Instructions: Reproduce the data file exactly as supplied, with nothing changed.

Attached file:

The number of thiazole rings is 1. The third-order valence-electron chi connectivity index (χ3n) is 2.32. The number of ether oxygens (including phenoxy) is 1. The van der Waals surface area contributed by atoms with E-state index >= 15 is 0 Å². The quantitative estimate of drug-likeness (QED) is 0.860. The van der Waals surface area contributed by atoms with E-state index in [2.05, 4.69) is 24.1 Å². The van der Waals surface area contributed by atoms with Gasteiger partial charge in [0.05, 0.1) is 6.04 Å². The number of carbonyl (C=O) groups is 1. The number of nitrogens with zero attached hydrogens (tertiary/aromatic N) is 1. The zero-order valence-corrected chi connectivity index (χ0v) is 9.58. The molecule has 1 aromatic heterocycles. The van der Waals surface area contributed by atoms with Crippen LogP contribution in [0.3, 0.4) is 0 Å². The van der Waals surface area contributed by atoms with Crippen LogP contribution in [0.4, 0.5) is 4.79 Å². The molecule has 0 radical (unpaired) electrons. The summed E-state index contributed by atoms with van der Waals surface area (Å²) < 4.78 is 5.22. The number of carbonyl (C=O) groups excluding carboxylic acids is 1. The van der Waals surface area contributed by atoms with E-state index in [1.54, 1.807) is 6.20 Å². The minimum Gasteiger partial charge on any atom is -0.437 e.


The number of thiazole rings is 1. The third-order valence-electron chi connectivity index (χ3n) is 2.32. The number of ether oxygens (including phenoxy) is 1. The van der Waals surface area contributed by atoms with E-state index >= 15 is 0 Å². The quantitative estimate of drug-likeness (QED) is 0.860. The van der Waals surface area contributed by atoms with E-state index in [2.05, 4.69) is 24.1 Å². The van der Waals surface area contributed by atoms with Gasteiger partial charge in [0.05, 0.1) is 6.04 Å². The number of carbonyl (C=O) groups is 1. The number of nitrogens with zero attached hydrogens (tertiary/aromatic N) is 1. The zero-order valence-corrected chi connectivity index (χ0v) is 9.58. The molecule has 1 aromatic heterocycles. The van der Waals surface area contributed by atoms with Crippen LogP contribution in [0.3, 0.4) is 0 Å². The van der Waals surface area contributed by atoms with Crippen LogP contribution in [0.4, 0.5) is 4.79 Å². The molecule has 0 radical (unpaired) electrons. The summed E-state index contributed by atoms with van der Waals surface area (Å²) < 4.78 is 5.22. The number of carbonyl (C=O) groups excluding carboxylic acids is 1. The van der Waals surface area contributed by atoms with E-state index in [1.54, 1.807) is 6.20 Å². The minimum Gasteiger partial charge on any atom is -0.437 e.